Lessons From The Law
It is unfortunate that home, the sweet home, the abode of rich and complex feelings and a place of retreat for protective sphere of family life, could be a very dangerous place for women of giving protective shade by being a sanctuary of tranquillity and harmony family has become in many situations breeding ground of violence against women in the hands of their own relations. Domestic violence being incongruity in terms and gender neutral in words, is frequently and privately inflicted on women. Wife battering is the prominent type of domestic violence, practiced as a matter of legal privilege in common law Rule of thumb represented that the husband had the right to beat his wife so long as he used a stick no thicker than his thumb.’ Blackstone recognised husband’s right to give his wife moderate correction by domestic chastisement to prevent her misbehaviour? The practice was prevalent in lower ranks of people, and continued although sparsely in 20th century England with a rider that the beating should not be violent or cruel. In Meacher v. Meacher, the Court of appeals declined to uphold husband’s right wife when she refused to obey his orders not to visit her relations. But some cases in 1959 and 1975 support husband’s privilege so long as its effect was moderate.” Anyway, the traditional rule reflected subordinate position of women in family and other social institutions.
In India, the ancient law given by Manu and Yajnavalkya entrusted the responsibility of protecting females upon father, husband and son various stages of life.” The parental and quasi-parental right on the part of father and husband to protect from evils is the basis for mild disciplines in the interests of the woman and family itself. Wife’s duty to act according to the reasonable words of the husband also subjected her to some amount of regimentation. But this is a reciprocal duty in marriage as it is also provided in Manu Smriti that husband shall not only maintain his wife but also treat the wife with respect. It was considered by Narada that wife was half of the husband, and the very wealth of him. In the circumstance of adultery by wife she was compelled to undergo penance or disentitlements rather than beating. On the whole, absolute privilege of wife beating was not the spirit of ancient Indian law.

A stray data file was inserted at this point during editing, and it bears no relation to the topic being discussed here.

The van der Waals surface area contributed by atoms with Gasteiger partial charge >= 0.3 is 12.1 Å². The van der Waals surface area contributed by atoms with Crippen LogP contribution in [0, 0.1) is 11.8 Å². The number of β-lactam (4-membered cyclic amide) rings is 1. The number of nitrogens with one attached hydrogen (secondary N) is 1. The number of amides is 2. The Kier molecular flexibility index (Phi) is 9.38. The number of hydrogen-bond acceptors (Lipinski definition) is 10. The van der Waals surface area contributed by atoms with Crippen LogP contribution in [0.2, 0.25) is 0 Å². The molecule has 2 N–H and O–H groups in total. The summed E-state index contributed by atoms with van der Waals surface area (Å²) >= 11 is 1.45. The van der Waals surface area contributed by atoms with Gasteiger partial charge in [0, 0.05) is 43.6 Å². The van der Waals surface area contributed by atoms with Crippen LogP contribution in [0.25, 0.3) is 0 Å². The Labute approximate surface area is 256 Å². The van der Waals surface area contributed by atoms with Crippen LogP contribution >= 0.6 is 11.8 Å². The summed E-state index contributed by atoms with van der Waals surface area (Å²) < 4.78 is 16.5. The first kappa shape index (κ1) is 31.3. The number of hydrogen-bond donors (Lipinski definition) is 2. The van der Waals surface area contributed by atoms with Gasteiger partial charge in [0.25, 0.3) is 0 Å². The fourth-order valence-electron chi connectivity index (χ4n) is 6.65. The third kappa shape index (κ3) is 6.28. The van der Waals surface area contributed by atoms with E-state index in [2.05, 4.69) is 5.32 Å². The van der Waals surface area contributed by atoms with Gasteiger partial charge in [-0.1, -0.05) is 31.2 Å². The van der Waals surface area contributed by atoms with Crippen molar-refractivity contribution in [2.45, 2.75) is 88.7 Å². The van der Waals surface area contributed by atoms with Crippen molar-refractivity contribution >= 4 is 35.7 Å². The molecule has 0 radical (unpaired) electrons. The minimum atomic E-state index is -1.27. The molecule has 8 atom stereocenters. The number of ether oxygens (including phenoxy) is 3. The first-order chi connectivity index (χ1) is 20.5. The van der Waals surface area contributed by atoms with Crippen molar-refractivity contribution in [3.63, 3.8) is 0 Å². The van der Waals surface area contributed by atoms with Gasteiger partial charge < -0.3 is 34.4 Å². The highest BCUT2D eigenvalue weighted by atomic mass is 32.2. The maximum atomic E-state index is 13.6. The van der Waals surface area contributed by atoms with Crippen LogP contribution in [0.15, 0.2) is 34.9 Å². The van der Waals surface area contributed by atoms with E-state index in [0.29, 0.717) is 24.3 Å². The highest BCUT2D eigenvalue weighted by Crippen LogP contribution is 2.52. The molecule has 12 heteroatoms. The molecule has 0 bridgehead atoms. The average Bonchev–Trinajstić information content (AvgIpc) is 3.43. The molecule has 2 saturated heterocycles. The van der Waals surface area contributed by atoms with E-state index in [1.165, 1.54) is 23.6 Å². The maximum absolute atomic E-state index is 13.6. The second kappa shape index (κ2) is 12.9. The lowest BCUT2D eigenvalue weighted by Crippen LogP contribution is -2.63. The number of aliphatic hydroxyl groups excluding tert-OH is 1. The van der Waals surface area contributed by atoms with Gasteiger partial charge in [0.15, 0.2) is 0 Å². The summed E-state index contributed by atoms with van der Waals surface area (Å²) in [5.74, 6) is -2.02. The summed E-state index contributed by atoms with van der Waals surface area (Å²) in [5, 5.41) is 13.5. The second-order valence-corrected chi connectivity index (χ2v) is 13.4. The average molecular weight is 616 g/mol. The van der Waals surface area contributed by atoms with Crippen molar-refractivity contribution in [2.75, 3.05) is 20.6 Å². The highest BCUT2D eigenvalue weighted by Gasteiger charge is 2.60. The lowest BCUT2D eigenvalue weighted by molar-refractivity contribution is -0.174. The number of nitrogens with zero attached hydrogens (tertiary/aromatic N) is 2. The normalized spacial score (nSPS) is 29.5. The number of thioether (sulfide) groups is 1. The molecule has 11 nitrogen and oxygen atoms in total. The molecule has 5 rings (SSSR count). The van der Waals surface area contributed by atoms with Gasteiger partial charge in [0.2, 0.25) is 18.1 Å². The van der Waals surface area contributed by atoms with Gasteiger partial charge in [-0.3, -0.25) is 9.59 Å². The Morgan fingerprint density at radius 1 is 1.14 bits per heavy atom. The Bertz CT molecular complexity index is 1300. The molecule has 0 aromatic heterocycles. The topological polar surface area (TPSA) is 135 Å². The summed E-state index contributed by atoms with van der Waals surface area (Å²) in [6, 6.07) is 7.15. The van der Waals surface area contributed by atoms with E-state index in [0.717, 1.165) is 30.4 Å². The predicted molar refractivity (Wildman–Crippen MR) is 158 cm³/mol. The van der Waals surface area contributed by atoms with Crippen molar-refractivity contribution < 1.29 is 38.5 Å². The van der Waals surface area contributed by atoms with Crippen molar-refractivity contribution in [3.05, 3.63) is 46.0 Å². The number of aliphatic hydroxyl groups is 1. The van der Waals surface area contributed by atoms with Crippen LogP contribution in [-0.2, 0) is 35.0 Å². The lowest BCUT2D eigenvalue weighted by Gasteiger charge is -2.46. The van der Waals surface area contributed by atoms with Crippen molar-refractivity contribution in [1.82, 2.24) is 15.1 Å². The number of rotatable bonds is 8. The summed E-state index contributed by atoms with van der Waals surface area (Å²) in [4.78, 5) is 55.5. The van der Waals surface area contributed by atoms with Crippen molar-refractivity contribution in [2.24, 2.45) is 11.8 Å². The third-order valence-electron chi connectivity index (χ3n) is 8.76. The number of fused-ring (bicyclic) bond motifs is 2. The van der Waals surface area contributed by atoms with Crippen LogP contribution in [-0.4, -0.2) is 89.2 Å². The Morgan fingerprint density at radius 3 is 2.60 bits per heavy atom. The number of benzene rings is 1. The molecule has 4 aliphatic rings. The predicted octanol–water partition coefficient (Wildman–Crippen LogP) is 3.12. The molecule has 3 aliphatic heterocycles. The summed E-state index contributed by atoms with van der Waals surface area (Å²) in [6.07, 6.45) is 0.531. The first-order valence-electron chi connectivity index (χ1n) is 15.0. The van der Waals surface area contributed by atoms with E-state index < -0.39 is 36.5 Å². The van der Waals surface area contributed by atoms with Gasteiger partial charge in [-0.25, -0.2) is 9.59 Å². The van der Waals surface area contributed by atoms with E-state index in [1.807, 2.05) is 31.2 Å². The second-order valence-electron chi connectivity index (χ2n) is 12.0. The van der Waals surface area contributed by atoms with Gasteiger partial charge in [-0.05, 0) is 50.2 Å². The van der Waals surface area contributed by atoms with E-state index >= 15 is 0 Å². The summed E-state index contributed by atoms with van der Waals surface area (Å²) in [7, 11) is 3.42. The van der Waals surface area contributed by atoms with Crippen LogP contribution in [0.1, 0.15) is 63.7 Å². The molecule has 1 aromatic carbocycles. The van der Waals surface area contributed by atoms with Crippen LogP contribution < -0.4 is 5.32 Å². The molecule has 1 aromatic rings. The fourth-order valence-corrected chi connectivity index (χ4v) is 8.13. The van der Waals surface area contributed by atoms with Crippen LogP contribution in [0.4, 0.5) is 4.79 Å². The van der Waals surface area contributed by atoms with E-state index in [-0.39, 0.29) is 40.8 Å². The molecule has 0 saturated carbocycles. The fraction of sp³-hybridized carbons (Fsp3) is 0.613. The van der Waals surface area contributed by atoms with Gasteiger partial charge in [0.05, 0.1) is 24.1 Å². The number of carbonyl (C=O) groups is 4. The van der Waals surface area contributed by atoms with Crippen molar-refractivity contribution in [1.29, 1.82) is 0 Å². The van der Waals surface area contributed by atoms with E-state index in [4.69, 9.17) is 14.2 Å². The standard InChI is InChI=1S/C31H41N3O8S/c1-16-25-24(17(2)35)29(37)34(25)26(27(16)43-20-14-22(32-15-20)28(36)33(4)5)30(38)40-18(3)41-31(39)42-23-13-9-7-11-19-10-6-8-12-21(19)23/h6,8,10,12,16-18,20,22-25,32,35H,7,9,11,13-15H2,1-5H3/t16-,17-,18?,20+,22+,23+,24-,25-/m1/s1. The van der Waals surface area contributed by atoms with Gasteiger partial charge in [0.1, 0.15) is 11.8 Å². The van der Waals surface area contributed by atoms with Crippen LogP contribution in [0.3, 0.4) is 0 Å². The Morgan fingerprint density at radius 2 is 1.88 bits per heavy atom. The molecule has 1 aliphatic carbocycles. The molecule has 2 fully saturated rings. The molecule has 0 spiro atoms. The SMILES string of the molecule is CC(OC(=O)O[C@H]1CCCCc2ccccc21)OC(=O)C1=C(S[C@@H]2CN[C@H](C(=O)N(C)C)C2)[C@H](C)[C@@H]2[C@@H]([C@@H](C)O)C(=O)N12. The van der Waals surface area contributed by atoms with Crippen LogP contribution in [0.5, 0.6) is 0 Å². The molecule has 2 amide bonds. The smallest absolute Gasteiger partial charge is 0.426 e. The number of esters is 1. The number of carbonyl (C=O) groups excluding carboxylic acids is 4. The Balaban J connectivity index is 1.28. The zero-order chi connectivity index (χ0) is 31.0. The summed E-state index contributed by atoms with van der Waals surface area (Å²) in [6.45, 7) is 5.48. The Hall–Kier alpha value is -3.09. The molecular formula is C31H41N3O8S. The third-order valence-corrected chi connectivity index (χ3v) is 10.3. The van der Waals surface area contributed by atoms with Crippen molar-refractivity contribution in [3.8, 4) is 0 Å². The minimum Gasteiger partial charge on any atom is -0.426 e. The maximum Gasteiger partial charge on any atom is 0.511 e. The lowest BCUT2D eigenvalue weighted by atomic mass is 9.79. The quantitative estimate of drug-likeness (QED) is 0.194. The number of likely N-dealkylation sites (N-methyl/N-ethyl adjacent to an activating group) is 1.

The Madras High Court discussed legality of wife beating in Subbiah Gounden case in 1936.4 The Session Judge of Madura District Court had exempted the husband from criminal liability for beating his wife, as the husband had right to batter his wife. Categorically denying any foundation for such a legal proposition, the Madras High Court observed, No such unqualified right is nowadays recognised by the law and wife beating is not eo nomine one of
the exceptions in the General Chapter in the Indian Penal Code. The Court stated that no one should rely on the Sessions Court judgment in future as a justification for wife-beating. Gandhiji hailed this judgment as a fitting attack on a remnant of barbarism. The implication of Subbiah Goumden judgment is that wife beating amounts at least to the offence of application of criminal force or assault, and in case of grave injury it may amount to serious offence like grievous hurt etc. According to Section 350 IPC Whoever intentionally uses force to any person, without that person’s consent, in order the committing of offence, or intending by the use of such force to cause, or knowing it to be likely that by the use of such force he will cause injury, fear or annoyance to the person to whom the force is used, is said to use criminal force.” Since marriage is not a factor that amounts to giving of consent for the purpose of Section 350, wife beating can be brought within the ambit of Section 350. But use of the phrase “no such unqualified right” in Subbiah Gounden judgment hints that the husband has a qualified right of wife beating in justifiable circumstances. The position is different after the Domestic Violence Act, 2005. The fact that women seldom resort to general law like IPC owing to family relationship, dependency, lack of legal literacy or helplessness does not mean absence of legal remedy. But it is a fact that calls for a comprehensive legal scheme for protection from domestic violence.
Author is Senior lecturer at KCEF Law College Pulwama